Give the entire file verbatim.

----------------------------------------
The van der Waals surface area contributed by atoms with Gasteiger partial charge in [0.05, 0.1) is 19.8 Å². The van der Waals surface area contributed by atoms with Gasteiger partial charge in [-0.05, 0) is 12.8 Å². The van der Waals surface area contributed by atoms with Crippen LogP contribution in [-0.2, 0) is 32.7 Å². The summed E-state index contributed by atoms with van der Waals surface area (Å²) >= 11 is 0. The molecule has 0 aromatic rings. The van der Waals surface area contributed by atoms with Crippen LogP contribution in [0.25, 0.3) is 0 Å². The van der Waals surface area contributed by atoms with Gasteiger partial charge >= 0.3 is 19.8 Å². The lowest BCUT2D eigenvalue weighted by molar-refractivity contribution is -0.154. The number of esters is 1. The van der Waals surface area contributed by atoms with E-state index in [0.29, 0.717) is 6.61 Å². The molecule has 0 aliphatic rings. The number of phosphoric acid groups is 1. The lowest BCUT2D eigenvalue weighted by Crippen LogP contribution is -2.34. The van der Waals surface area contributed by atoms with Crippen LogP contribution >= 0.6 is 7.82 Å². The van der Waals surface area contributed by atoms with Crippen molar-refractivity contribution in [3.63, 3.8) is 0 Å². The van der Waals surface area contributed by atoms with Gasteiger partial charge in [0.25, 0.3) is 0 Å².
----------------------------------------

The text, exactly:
The van der Waals surface area contributed by atoms with Gasteiger partial charge in [0.05, 0.1) is 19.8 Å². The van der Waals surface area contributed by atoms with Gasteiger partial charge in [-0.05, 0) is 12.8 Å². The van der Waals surface area contributed by atoms with Crippen LogP contribution in [-0.2, 0) is 32.7 Å². The summed E-state index contributed by atoms with van der Waals surface area (Å²) >= 11 is 0. The molecule has 0 aromatic rings. The van der Waals surface area contributed by atoms with Crippen LogP contribution in [0.25, 0.3) is 0 Å². The van der Waals surface area contributed by atoms with Gasteiger partial charge >= 0.3 is 19.8 Å². The lowest BCUT2D eigenvalue weighted by molar-refractivity contribution is -0.154. The number of esters is 1. The van der Waals surface area contributed by atoms with E-state index in [0.29, 0.717) is 6.61 Å². The molecule has 0 aliphatic rings. The number of phosphoric acid groups is 1. The lowest BCUT2D eigenvalue weighted by Crippen LogP contribution is -2.34. The van der Waals surface area contributed by atoms with Crippen LogP contribution >= 0.6 is 7.82 Å². The van der Waals surface area contributed by atoms with Crippen molar-refractivity contribution in [3.63, 3.8) is 0 Å². The van der Waals surface area contributed by atoms with Gasteiger partial charge in [0.25, 0.3) is 0 Å².